Scholars and educators across the country have noted that large universities focus so many of their resources on graduate students that it’s hard for undergraduates to get research experience. At Denison, however, programs like the Young Scholar Awards and Anderson Research Assistantships enable undergraduates to do intensive research—in Joe Reczek’s lab, even high school students get in on the fun.
For the last three years, Denison’s Department of Chemistry and Biochemistry has co-sponsored STEMfest, a competition put on by The Works, a Newark museum with an emphasis on interactive learning. Every year, contest sponsors (including Reczek, an assistant professor of chemistry) pose a challenge designed to get local middle and high school students thinking about how to apply science, technology, engineering, and math to real-world problems. Area students then form groups to research the problem and propose a solution, and winners are chosen based on their scientific accuracy, results, aesthetics, and a presentation they deliver to a live audience and panel of judges. In 2012, for example, participants were tasked with addressing the global crisis in access to clean water by creating effective household water treatment systems out of simple materials.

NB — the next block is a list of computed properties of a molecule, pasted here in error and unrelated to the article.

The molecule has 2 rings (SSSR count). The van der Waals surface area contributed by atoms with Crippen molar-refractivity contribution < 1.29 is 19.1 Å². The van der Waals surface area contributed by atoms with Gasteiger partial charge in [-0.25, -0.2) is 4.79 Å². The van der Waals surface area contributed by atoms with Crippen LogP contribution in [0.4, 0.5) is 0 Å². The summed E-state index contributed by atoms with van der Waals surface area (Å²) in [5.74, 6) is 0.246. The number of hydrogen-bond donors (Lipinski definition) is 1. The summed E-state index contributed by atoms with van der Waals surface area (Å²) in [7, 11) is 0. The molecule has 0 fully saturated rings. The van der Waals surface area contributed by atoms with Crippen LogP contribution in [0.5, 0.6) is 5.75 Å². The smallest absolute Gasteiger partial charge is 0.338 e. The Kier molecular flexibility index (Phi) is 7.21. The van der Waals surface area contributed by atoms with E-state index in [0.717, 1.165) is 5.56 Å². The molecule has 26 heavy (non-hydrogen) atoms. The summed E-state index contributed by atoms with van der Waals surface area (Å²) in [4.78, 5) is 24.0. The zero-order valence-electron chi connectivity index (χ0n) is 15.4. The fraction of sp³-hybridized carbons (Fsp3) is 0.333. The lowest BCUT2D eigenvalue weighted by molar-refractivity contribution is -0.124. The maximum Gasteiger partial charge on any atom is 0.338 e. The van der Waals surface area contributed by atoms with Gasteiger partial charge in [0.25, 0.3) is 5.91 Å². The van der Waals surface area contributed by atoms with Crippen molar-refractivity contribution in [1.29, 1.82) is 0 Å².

Two years ago, Reczek started offering STEMfest participants the opportunity to apply for a paid internship in his lab. An organic chemist, he works to generate new materials for solar energy. Giving high school students the chance to engage in that kind of meaningful research is a great way to motivate them and encourage their interest in science, he explains.
Offering the internship wasn’t so much a conscious decision as a natural outgrowth of his work as a scientist and educator, and although funding the program could be a challenge in the future, he hopes to continue partnering with The Works and involving high school students in his research. Providing opportunities like this matters deeply to him, he says, because “I believe very strongly in the transformative power of education.”
Incoming first-year student, Matthew Reddy of Pataskala, Ohio, can attest firsthand to that transformative power. He decided to attend Denison after interning with Reczek last summer. “I never knew anything at all about solar energy or how it works,” he admits. And although he had many interests, “I wasn’t sure what I wanted to do with my life.” But his research experience with Reczek inspired a passion for a field to which he previously hadn’t given much thought.
“After the internship, my mind was made up,” he recalls. “I wanted to attend Denison, major in chemistry, continue on researching with Joe Reczek, later return to grad school for chemical engineering, and end with a job at the National Renewable Energy Laboratory researching characteristics of solar cells.”
“I have always wanted a job helping people,” Reddy says, “But I never want to quit learning.” Thanks to Reczek, he now has a much clearer vision for how he can do both.